Novak Djokovic was given a massive test by Italian sensation Lorenzo Musetti but, according to Boris Becker, the teenager should not have retired when he did.
The 19-year-old Musetti produced a sensational opening two sets to roar into a commanding lead over the world number one in incredible fashion. But at some point, Musetti sustained an injury in the three-hour and 27-minute encounter as Djokovic wore down his young opponent in masterful fashion to recover in a formidable comeback.
The top seed won an unbelievable 10 games in succession and 13 of 14 as Musetti wilted through an apparent mixture of a developing injury and pure exhaustion. Djokovic held a dominant lead in the fifth and deciding set before the Italian decided he could not battle on any longer and retired when behind 6-7(7) 6-7(2) 6-1 6-0 4-0.
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According to Eurosport expert Becker, Musetti should have done everything possible to complete the match and not retired when he did with Djokovic two games from victory.

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"Novak is a champion and he's been in a situation like this before," Becker told Eurosport. "He then reduces his emotions and the other guy starts thinking, 'Oh, I can beat the number one in the world here', and in those five minutes he's already lost the third set.
"You always have to keep at it and believe in yourself from start to finish, especially against the big guys. Lorenzo Mussetti is the best teenager, together with [Jannik] Sinner.
"Novak had problems with Musetti's style of play. He does everything quite well. He doesn't have the big weapon, but the serve is okay, the movement, the technique and also the confidence because he had already won many matches this year.
"When you face the biggest on the scene, you have to be ready physically and mentally. The young guns don't understand that. It's not just playing tennis, it's about character and personality.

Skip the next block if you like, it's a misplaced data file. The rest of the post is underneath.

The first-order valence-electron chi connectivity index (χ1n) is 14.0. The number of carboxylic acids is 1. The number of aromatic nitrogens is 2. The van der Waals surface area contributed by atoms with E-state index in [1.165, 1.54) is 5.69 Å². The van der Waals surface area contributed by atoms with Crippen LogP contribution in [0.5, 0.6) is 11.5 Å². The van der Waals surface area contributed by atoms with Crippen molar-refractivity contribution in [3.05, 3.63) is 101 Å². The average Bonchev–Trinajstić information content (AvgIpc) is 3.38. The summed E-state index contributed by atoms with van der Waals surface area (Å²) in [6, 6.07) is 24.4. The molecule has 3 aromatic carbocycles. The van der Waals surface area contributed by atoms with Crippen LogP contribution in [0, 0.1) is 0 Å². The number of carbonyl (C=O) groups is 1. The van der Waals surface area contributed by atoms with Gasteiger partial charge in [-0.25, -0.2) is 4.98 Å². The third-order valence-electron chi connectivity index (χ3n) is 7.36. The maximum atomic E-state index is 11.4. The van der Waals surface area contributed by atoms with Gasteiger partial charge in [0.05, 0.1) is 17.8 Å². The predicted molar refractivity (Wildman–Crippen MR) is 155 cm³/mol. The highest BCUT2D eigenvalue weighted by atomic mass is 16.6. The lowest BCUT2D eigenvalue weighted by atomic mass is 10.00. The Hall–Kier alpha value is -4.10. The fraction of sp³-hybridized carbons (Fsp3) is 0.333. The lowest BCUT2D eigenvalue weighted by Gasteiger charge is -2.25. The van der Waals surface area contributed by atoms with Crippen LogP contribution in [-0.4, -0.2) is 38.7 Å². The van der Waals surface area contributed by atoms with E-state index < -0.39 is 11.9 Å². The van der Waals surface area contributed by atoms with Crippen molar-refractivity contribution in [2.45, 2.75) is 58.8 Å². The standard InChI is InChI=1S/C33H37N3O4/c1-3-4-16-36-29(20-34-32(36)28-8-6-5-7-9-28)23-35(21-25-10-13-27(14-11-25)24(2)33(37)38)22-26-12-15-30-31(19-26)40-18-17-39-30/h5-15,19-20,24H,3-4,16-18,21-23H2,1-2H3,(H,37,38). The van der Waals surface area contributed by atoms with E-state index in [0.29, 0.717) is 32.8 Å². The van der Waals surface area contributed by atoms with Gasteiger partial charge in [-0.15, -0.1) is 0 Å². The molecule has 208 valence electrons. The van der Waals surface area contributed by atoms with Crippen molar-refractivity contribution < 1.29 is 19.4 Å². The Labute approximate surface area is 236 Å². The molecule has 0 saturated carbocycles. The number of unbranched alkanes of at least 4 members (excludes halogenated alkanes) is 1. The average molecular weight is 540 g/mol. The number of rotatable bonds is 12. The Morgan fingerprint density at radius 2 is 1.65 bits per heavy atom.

I haven't seen a very bad injury. That's why I don't think it's good to stop. You should have respect for the other player and say, 'He beat me today'. Then it's 6-0. It's a test of maturity. But athletically, he can absolutely keep up.
"For me [in the quarter-finals], it’s advantage Berrettini. He has an off day now and had long matches before. Now he has watched the match very closely and he saw Djokovic is beatable."
Earlier in the match, there was a very nasty moment during the first set when the teenager took a tumble on an advertising board.

'Seriously nasty!' - Awful trip from Musetti on advertising board against Djokovic

At the end of what was an engrossing and entertaining rally, Djokovic pushed his opponent right to the back of the court with a smash with Musetti left very uncomfortable.
As the 19-year-old stepped back, he ended up landing on a metal advertising board at the back of the court where a line judge would sometimes be stationed. Musetti landed with a thud and, thankfully, the board collapsed under his weight. Even more thankfully, the Italian did not sustain a nasty injury.
Prior to that and in the same game, Djokovic was left baffled by an overrule from the umpire that then got overruled itself.

'Half the mark is on the line!' - Djokovic rows with umpire on overrule

A huge serve down the T from the world number one was initially called out by the line judge at the back of the court, which the umpire immediately overruled.
But upon closer inspection, the umpire then overruled himself while standing at the net as Djokovic walked over to debate the decision. The number one seed, clearly unhappy with the call - and subsequent double-overrule - made his feelings known to the umpire.
In the quarter-finals, Djokovic will next take on another Italian, ninth seed Matteo Berrettini, after he was handed a walkover due to Roger Federer withdrawing from the tournament.
Djokovic could take on the 13-time champion at Roland Garros, Rafael Nadal, in the semi-finals in Paris in what would be a repeat from last year's final in the postponed autumnal edition. The three most successful players in the history of the men's game have won 17 of the last 20 Grand Slam titles between them.

Highlights: Djokovic comes through big Musetti scare to reach quarters

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